Margaret Yapp’s nonfiction piece “Goddamn It, Take Care of Each Other” appears in Midwestern Gothic Issue 19, out now.
What’s your connection to the Midwest, and how has the region influenced your writing?
Iowa has been my home for my entire life – I grew up in Iowa City and went to college in Decorah. It’s tough to say how this has influenced my writing, specifically, because I really think it has influenced my entire person. I really only write about myself, though, so the Midwest makes its way into almost every piece, at least in some tiny way.
What do you think is the most compelling aspect of the Midwest?
The Midwest isn’t some flat expanse of corn and soybeans with tiny, conservative towns in between farms, like it is often made out to be. It is a diverse region, and my favorite part is how funny the people are. Midwesterners are about as kind, hardworking, and passive aggressive as they come.
How do your experiences or memories of specific places—such as where you grew up, or a place you’ve visited that you can’t get out of your head—play a role in your writing?
I’ve always been very, very sentimental. Like, to an annoying extreme. My physical place and space is a huge part of that. I get really attached to where I am living, my favorite spots, towns I drive through. Place often plays a role in my writing because of how much it means to me personally, and how much it can reveal.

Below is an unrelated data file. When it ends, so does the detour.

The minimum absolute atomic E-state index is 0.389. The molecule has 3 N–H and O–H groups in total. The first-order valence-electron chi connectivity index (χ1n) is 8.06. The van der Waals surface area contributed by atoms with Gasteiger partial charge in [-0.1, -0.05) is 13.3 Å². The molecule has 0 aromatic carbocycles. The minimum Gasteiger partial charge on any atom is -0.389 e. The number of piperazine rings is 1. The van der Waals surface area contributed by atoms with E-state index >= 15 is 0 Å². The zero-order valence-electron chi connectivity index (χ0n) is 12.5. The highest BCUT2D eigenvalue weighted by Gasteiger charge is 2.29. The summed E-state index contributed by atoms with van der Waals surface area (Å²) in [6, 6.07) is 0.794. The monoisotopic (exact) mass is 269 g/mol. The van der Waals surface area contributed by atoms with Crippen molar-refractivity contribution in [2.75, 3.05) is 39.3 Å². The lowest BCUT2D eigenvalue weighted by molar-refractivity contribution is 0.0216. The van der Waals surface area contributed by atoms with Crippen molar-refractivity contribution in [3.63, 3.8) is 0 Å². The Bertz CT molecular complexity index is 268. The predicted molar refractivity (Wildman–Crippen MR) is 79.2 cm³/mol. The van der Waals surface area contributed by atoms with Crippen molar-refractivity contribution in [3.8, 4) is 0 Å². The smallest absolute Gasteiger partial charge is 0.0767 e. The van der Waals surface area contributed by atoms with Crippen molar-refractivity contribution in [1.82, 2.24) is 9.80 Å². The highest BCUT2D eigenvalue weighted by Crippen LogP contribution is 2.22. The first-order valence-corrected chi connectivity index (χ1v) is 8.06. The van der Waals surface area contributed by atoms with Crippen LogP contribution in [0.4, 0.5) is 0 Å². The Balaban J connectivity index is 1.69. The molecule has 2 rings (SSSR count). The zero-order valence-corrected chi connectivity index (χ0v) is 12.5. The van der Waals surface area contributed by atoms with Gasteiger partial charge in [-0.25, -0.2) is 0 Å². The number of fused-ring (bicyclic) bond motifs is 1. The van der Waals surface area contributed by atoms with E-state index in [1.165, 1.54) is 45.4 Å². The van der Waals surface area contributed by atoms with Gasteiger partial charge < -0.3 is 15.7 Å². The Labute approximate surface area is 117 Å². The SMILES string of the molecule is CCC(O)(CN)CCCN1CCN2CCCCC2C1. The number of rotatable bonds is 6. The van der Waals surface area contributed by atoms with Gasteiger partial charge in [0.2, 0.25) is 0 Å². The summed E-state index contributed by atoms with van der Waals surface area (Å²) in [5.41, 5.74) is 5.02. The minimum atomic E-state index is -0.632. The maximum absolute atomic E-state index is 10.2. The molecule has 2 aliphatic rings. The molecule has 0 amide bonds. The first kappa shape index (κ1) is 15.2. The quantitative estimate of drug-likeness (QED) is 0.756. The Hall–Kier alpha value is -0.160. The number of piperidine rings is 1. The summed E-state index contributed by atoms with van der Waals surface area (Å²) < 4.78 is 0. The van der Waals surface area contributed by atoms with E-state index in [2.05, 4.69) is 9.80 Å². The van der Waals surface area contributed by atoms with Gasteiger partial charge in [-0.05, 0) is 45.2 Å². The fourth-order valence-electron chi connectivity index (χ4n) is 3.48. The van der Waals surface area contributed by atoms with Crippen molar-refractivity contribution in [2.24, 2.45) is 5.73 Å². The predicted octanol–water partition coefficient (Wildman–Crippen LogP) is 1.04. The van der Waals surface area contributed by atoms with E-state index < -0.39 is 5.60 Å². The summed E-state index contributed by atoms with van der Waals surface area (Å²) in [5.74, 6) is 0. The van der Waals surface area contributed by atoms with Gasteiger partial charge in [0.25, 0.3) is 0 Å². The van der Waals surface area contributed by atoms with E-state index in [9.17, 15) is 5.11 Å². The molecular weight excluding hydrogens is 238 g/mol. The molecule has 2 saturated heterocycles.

Discuss your writing process — inspirations, ideal environments, how you deal with writer’s block.
I’ve been writing for as long as I can remember, but only started taking it seriously once I got to college. It is very much a therapy for me, so I try to write every day. I am a very dedicated journal keeper which is, for me, a low-pressure way to deal with writer’s block: if I start by writing just for myself, knowing that nobody else will ever see it, something useful will probably emerge.
I’m inspired by the every-day, lovely things that I witness, my family and friends, and other young writers making it happen like Wendy Xu, Tavi Gevinson, Franki Elliot, and many more.
How can you tell when a piece of writing is finished?
When I start to hate it!
Who is your favorite author (fiction writer or poet), and what draws you to their work?
My very favorite poet is Li-Young Lee. He writes with unmatched grace and poise, and showed me how connected we all are. The first time I read his poem “Persimmons” I realized that no matter how different people can seem, we are all dealing with the same things, and walking down the same road.
What’s next for you?
I’m currently a terrified post-grad with no real plan! I do have the next twelve months figured out, however: I’ll be in Minneapolis working for a nonprofit and figuring out what I want to do.